Giant, Google, PNC Best Ads For Black Consumers

An ad for Google Pixel

Diverse representation in ads is an essential ingredient in connecting with Black viewers, according to new research from the Collage Group. But so is cultural fluency. Led by Giant, Google and PNC, the list of  companies finding exceptional ways to connect with Black audiences also include St. Jude’s, United Healthcare, Dove, Oreo, Walgreens, Walmart and the NFL.

The research also determines ads that resonate with Black audiences earn a halo effect, enabling them to connect with broader demographic groups -- especially Gen Z.

“When we talk about culture, we’re looking at how people reconnect with themselves and one another in ways that are true to their identity and true to how they've been brought up,” says Sudipti Kumar, director of multicultural insights at Collage Group. “Culture is how people interact with society at large.”



Ads that score highest achieve that relevance through three broad frameworks: They convey determination, realism and optimistic beliefs.

Kumar tells Marketing Daily that ads for PNC score highly because they deliver an empowering message. “The company does so many things right, first by featuring Black small-business owners. But the ads highlight the company’s connection to HBCUs, which matters to the Black community.”

Finally, PNS speaks specifically to Gen Z "with this spirited, joyful ambition. Younger Black people believe in better things ahead.”

The bank’s ads scored 45 points higher with Black consumers than non-Black audiences.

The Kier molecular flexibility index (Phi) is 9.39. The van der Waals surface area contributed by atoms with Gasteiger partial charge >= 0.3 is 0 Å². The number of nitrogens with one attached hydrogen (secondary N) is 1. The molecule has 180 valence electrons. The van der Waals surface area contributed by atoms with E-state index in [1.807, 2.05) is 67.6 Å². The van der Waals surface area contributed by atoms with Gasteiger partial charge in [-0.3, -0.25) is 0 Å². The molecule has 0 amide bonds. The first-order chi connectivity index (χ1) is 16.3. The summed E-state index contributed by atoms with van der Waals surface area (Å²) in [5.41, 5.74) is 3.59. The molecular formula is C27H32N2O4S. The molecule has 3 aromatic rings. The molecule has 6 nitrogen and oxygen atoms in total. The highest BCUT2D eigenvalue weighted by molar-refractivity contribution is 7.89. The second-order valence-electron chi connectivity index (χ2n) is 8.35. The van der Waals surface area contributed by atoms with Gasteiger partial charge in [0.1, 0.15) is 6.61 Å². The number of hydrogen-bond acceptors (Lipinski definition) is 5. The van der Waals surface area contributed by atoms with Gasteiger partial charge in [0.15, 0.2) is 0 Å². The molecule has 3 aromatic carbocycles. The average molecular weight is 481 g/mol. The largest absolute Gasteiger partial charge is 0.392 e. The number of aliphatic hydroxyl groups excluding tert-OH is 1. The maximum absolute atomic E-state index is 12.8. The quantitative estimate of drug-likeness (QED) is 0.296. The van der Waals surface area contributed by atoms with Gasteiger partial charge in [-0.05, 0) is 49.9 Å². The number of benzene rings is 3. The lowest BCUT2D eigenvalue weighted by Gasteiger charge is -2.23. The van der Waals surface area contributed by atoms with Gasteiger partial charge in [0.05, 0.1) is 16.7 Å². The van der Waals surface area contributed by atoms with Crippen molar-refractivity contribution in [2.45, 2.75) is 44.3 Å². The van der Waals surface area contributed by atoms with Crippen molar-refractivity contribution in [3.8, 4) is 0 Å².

Ads for Giant, the regional supermarket, also capture joy. One campaign zeroed in on family barbecues, a significant food moment for any family. “But for Black families, there’s a much deeper historical significance about those events, right down to the importance of the uncle or dad on the grill,” she says.

But these aren’t stereotypical moments. “These are people who are just authentically excited to be with each other. And everyone can relate to family coming together for a meal in the summertime,” she says.

Its tagline, “Find your local,” also resonated, with 50% of Black consumers saying involvement in their communities is important.

The Giant ad performed 8 points higher with Black consumers.

Google’s ad wins with exceptional representation, Kumar says. The spot also scores with humor. “We’ve all wanted to arrange someone else in the our photos,” she says. Google’s connection to basketball as a key passion point also helps. “And working with Giannis Antetokounmpo is also thoughtful since he has spoken out about issues around Black Americans.”

With a Missy Elliott soundtrack and an appearance by Doja Cat, the spots also mine deep musical connections.

And Google, too, taps into HBCU pride, with creative featuring marching bands. “Again, these are deep cultural references,” she says. “An average viewer might think, 'OK, whatever, a marching band appears for a second.’ But for someone who understands the history of those bands, it’s a much deeper connection.”

Google’s advertising scored 23 points higher with Black audiences versus non-Black.

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